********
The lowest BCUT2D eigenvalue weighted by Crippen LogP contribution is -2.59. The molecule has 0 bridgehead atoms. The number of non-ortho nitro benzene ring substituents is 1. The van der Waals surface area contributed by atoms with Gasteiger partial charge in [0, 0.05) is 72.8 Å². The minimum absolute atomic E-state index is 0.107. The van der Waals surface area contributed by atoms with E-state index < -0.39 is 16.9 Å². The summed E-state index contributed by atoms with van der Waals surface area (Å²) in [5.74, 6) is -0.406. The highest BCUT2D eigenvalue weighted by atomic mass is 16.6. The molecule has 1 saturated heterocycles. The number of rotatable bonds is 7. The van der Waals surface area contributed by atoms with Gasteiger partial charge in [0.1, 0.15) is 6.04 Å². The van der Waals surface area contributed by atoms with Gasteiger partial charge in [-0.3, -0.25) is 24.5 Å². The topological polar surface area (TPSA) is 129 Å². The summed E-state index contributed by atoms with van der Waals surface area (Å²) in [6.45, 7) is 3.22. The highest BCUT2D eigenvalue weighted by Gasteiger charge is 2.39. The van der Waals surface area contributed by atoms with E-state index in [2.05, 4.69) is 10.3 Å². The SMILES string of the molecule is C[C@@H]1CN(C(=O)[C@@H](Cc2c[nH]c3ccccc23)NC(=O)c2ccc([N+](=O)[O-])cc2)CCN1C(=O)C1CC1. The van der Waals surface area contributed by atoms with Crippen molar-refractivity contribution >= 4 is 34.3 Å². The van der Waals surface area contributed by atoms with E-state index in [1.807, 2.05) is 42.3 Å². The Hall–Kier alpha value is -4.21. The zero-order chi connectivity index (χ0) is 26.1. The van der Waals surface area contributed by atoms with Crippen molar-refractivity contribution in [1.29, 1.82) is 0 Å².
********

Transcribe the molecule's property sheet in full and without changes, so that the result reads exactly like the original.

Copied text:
The lowest BCUT2D eigenvalue weighted by Crippen LogP contribution is -2.59. The molecule has 0 bridgehead atoms. The number of non-ortho nitro benzene ring substituents is 1. The van der Waals surface area contributed by atoms with Gasteiger partial charge in [0, 0.05) is 72.8 Å². The minimum absolute atomic E-state index is 0.107. The van der Waals surface area contributed by atoms with E-state index < -0.39 is 16.9 Å². The summed E-state index contributed by atoms with van der Waals surface area (Å²) in [5.74, 6) is -0.406. The highest BCUT2D eigenvalue weighted by atomic mass is 16.6. The molecule has 1 saturated heterocycles. The number of rotatable bonds is 7. The van der Waals surface area contributed by atoms with Gasteiger partial charge in [0.1, 0.15) is 6.04 Å². The van der Waals surface area contributed by atoms with Gasteiger partial charge in [-0.3, -0.25) is 24.5 Å². The topological polar surface area (TPSA) is 129 Å². The summed E-state index contributed by atoms with van der Waals surface area (Å²) in [6.45, 7) is 3.22. The highest BCUT2D eigenvalue weighted by Gasteiger charge is 2.39. The van der Waals surface area contributed by atoms with E-state index in [2.05, 4.69) is 10.3 Å². The SMILES string of the molecule is C[C@@H]1CN(C(=O)[C@@H](Cc2c[nH]c3ccccc23)NC(=O)c2ccc([N+](=O)[O-])cc2)CCN1C(=O)C1CC1. The van der Waals surface area contributed by atoms with Crippen molar-refractivity contribution >= 4 is 34.3 Å². The van der Waals surface area contributed by atoms with E-state index in [1.807, 2.05) is 42.3 Å². The Hall–Kier alpha value is -4.21. The zero-order chi connectivity index (χ0) is 26.1. The van der Waals surface area contributed by atoms with Crippen molar-refractivity contribution in [1.29, 1.82) is 0 Å².